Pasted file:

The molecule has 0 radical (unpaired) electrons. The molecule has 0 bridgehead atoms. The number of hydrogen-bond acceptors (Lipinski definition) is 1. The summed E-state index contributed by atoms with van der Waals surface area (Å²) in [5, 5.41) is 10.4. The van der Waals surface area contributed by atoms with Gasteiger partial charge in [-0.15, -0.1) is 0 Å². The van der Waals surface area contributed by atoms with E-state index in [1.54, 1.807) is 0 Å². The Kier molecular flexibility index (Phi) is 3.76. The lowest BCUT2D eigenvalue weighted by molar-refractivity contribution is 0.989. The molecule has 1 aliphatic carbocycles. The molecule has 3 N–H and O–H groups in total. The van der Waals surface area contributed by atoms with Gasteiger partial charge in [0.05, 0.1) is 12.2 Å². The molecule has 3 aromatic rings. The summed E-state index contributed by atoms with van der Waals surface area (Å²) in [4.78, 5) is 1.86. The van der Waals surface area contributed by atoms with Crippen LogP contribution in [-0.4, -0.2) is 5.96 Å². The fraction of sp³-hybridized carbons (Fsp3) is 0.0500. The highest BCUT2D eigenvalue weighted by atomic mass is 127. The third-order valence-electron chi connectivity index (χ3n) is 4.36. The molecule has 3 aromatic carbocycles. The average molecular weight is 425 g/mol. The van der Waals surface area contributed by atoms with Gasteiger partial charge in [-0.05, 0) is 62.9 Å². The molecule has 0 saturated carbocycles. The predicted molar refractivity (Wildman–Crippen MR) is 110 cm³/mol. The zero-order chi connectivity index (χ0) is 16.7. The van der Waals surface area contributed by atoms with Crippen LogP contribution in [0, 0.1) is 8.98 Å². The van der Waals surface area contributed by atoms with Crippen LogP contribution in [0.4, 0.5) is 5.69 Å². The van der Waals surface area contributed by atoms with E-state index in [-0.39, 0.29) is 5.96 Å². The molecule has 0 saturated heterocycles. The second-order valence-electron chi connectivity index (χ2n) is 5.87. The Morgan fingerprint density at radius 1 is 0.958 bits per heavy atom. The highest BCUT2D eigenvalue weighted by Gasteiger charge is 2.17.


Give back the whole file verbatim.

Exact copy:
The molecule has 0 radical (unpaired) electrons. The molecule has 0 bridgehead atoms. The number of hydrogen-bond acceptors (Lipinski definition) is 1. The summed E-state index contributed by atoms with van der Waals surface area (Å²) in [5, 5.41) is 10.4. The van der Waals surface area contributed by atoms with Gasteiger partial charge in [-0.15, -0.1) is 0 Å². The van der Waals surface area contributed by atoms with E-state index in [1.54, 1.807) is 0 Å². The Kier molecular flexibility index (Phi) is 3.76. The lowest BCUT2D eigenvalue weighted by molar-refractivity contribution is 0.989. The molecule has 1 aliphatic carbocycles. The molecule has 3 N–H and O–H groups in total. The van der Waals surface area contributed by atoms with Gasteiger partial charge in [0.05, 0.1) is 12.2 Å². The molecule has 3 aromatic rings. The summed E-state index contributed by atoms with van der Waals surface area (Å²) in [4.78, 5) is 1.86. The van der Waals surface area contributed by atoms with Crippen LogP contribution in [-0.4, -0.2) is 5.96 Å². The fraction of sp³-hybridized carbons (Fsp3) is 0.0500. The highest BCUT2D eigenvalue weighted by atomic mass is 127. The third-order valence-electron chi connectivity index (χ3n) is 4.36. The molecule has 3 aromatic carbocycles. The average molecular weight is 425 g/mol. The van der Waals surface area contributed by atoms with Gasteiger partial charge in [-0.05, 0) is 62.9 Å². The molecule has 0 saturated carbocycles. The predicted molar refractivity (Wildman–Crippen MR) is 110 cm³/mol. The zero-order chi connectivity index (χ0) is 16.7. The van der Waals surface area contributed by atoms with Crippen LogP contribution in [0, 0.1) is 8.98 Å². The van der Waals surface area contributed by atoms with Crippen LogP contribution in [0.4, 0.5) is 5.69 Å². The van der Waals surface area contributed by atoms with E-state index in [-0.39, 0.29) is 5.96 Å². The molecule has 0 saturated heterocycles. The second-order valence-electron chi connectivity index (χ2n) is 5.87. The Morgan fingerprint density at radius 1 is 0.958 bits per heavy atom. The highest BCUT2D eigenvalue weighted by Gasteiger charge is 2.17.